Updated: Aug 24
As I began my journey to become an author, I was stepping into the unknown. I had published articles in magazines and written thousands of technical papers; however, writing a book is a whole new world, and I found it an emotional rollercoaster. I wonder how many never start or finish their writing dreams because they do not understand the path, and the way can be treacherous without a good guide.
I have included some critical aspects of my journey to assist anyone looking to make their mark and become a published author.
1. Do not overpay!
Publishing is shark-infested waters. They are looking to take advantage of your hopes and dreams, and I was a bit. Another author referred my first editing team. However, they neglected to fill in the part where their famed publishing contract was one where they had to pay the publisher to get published. Do not fall for this trap.
In addition, I had signed an hourly contract -- colossal mistake. Do not sign any agreement that is done in billable hours. They would read my work, get on long calls to discuss, and dredged me through hours of high billable rates with multiple team members. They then withhold billing for weeks and dump massive bills in my email box.
I fired them. I went through multiple reviews and had them cut billing in half before I paid, and we closed the contract. I stepped back and called all my friends for guidance on where and how to continue this work.
I found a self-publishing organization that did a fixed rate, and we agreed to terms and moved forward.
2. Consider All Publishing Options
There are two paths, each with pros and cons -- and nowadays, the scope of support publishers offer is insufficient to cover all your needs. The likelihood of getting a publishing contract is minimal unless you have done the groundwork to build a massive social following; the most recent target I have heard is publishers are looking for over 250,000 followers before a publisher takes you on. If you have a large following, be prepared with your book outline, introduction, and first chapter. Like any business pitch, you must summarize your market research, target audience, and potential reach. You are selling yourself, so get ready to sell! This process is helpful in also clarifying your book and reader audience. The more time you can do this independently, the less it will cost.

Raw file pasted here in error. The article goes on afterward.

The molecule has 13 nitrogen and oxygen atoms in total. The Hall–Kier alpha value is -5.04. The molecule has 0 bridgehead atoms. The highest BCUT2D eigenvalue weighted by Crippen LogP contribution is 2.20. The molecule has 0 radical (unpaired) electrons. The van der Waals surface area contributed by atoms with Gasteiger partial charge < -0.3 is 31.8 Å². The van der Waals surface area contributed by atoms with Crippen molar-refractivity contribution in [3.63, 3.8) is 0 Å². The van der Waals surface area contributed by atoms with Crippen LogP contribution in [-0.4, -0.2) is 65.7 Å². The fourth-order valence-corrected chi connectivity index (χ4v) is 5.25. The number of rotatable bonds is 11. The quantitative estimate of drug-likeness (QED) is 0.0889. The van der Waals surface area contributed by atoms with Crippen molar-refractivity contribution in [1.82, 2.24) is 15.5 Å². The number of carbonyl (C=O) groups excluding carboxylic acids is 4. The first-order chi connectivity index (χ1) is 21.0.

You can engage a booking agent. However, the benefit is only there if they have strong connections with various publishing houses, so interview them and ask for other author references.
The second path is self-publishing. It can be done, but you will want a team to assist. The time and effort to complete all steps is faster the first and subsequent times with the help of an expert team. It also lets you focus on what you want to do: write.
3. Not all editors are the same
I have worked with three editing teams, and my final copy utilized three different editors who read, reviewed, proofed and provided the final manuscript. What I found was that other editors have different levels of skills.
One was great at writing and creating an engaging story.
One was great at basic editing.
One was great at profound proofreading.
Even with three editors, I utilized Grammarly to help clean up further once I had my final copy.
4. Chat GPT as part of the team
I have been working on my book for two years, and I did not find Chat GPT until after the final manuscript was created. There are two areas where I find Chat GPT extremely helpful and will utilize more as an ideation partner on future books.
1) creativity and imagination, great at clarifying a path or thought; I like to use Chat GPT to help develop a concept.
2) marketing content, as I have begun to market and sell my book, create my website, and develop branding content, it helps move faster.
Chat GPT will never be able to replace my story; at least is not capable as of now. This is where authors are still necessary, as our lived experiences matter most and cannot be replicated. Focus on sharing your story. This is what will resonate the most with your readers.
5. Set your vision and trust yourself
The hardest part of writing is sticking with it. Set aside a time and a place to be able to focus and write. I had a friend tell me, "Write every day." In my life, this is not possible. I am running a consulting & now publishing agency at RizeNext.com, engaged in non-profit work at Tech-Moms.org, and am a mother to eight children. My method was not to write every day but to set aside dedicated blocks of time -- either a full day or four hours, to dig in and write.
I had to orchestrate harmony, just like my book describes, in being able to pause and restart as needed to ensure my physical, mental, and emotional health was tended to with care. I would initiate an idea and then go for a walk or cycle, and my "life-first model" came to me as I sat on an indoor bike at the gym. I flipped to the back of the book I was reading and wrote it all down -- it came to me like a lightning bolt!
I am excited to hear about your projects, thoughts, and stories. As we shifted to creating RizeNext Publishing, we want to help everyone's voice be heard. I am hoping to read your story soon! Contact us @ email@example.com
Get ready to bloom!
CEO & Founder, RizeNext Corp
Author, Orchestrating Life-Work Harmony